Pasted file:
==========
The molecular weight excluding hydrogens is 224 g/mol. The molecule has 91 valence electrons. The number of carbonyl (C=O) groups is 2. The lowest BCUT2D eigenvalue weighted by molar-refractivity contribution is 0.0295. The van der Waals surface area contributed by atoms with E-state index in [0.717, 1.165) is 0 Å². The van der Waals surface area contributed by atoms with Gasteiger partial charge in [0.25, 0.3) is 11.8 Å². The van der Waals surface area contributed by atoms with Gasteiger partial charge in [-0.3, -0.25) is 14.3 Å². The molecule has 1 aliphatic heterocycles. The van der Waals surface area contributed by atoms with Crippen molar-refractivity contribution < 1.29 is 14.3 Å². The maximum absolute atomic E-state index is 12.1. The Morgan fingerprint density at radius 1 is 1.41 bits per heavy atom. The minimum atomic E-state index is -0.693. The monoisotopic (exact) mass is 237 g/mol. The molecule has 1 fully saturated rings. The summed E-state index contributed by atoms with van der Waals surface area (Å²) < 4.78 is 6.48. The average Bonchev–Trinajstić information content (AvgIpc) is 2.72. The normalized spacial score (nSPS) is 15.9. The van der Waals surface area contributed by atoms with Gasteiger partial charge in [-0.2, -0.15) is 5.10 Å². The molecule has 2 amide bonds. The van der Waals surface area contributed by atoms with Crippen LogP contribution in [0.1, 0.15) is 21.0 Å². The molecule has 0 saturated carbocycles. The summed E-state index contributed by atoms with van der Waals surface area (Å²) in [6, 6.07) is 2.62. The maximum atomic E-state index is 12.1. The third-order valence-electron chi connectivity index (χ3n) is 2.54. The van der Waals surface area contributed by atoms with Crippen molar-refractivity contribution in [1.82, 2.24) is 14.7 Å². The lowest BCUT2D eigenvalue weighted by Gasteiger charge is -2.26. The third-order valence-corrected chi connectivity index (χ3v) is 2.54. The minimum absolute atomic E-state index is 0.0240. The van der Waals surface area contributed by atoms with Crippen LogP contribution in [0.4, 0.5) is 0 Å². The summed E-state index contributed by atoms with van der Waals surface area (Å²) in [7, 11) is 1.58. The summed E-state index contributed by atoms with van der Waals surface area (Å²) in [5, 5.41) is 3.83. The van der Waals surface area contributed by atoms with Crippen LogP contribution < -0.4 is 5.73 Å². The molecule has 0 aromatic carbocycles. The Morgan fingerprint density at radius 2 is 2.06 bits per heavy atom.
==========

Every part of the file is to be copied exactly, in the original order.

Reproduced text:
The molecular weight excluding hydrogens is 224 g/mol. The molecule has 91 valence electrons. The number of carbonyl (C=O) groups is 2. The lowest BCUT2D eigenvalue weighted by molar-refractivity contribution is 0.0295. The van der Waals surface area contributed by atoms with E-state index in [0.717, 1.165) is 0 Å². The van der Waals surface area contributed by atoms with Gasteiger partial charge in [0.25, 0.3) is 11.8 Å². The van der Waals surface area contributed by atoms with Gasteiger partial charge in [-0.3, -0.25) is 14.3 Å². The molecule has 1 aliphatic heterocycles. The van der Waals surface area contributed by atoms with Crippen molar-refractivity contribution < 1.29 is 14.3 Å². The maximum absolute atomic E-state index is 12.1. The Morgan fingerprint density at radius 1 is 1.41 bits per heavy atom. The minimum atomic E-state index is -0.693. The monoisotopic (exact) mass is 237 g/mol. The molecule has 1 fully saturated rings. The summed E-state index contributed by atoms with van der Waals surface area (Å²) < 4.78 is 6.48. The average Bonchev–Trinajstić information content (AvgIpc) is 2.72. The normalized spacial score (nSPS) is 15.9. The van der Waals surface area contributed by atoms with Gasteiger partial charge in [-0.2, -0.15) is 5.10 Å². The molecule has 2 amide bonds. The van der Waals surface area contributed by atoms with Crippen LogP contribution in [0.1, 0.15) is 21.0 Å². The molecule has 0 saturated carbocycles. The summed E-state index contributed by atoms with van der Waals surface area (Å²) in [6, 6.07) is 2.62. The maximum atomic E-state index is 12.1. The third-order valence-electron chi connectivity index (χ3n) is 2.54. The van der Waals surface area contributed by atoms with Crippen molar-refractivity contribution in [1.82, 2.24) is 14.7 Å². The lowest BCUT2D eigenvalue weighted by Gasteiger charge is -2.26. The third-order valence-corrected chi connectivity index (χ3v) is 2.54. The minimum absolute atomic E-state index is 0.0240. The van der Waals surface area contributed by atoms with Crippen LogP contribution in [0.4, 0.5) is 0 Å². The summed E-state index contributed by atoms with van der Waals surface area (Å²) in [7, 11) is 1.58. The summed E-state index contributed by atoms with van der Waals surface area (Å²) in [5, 5.41) is 3.83. The van der Waals surface area contributed by atoms with Crippen LogP contribution < -0.4 is 5.73 Å². The molecule has 0 aromatic carbocycles. The Morgan fingerprint density at radius 2 is 2.06 bits per heavy atom.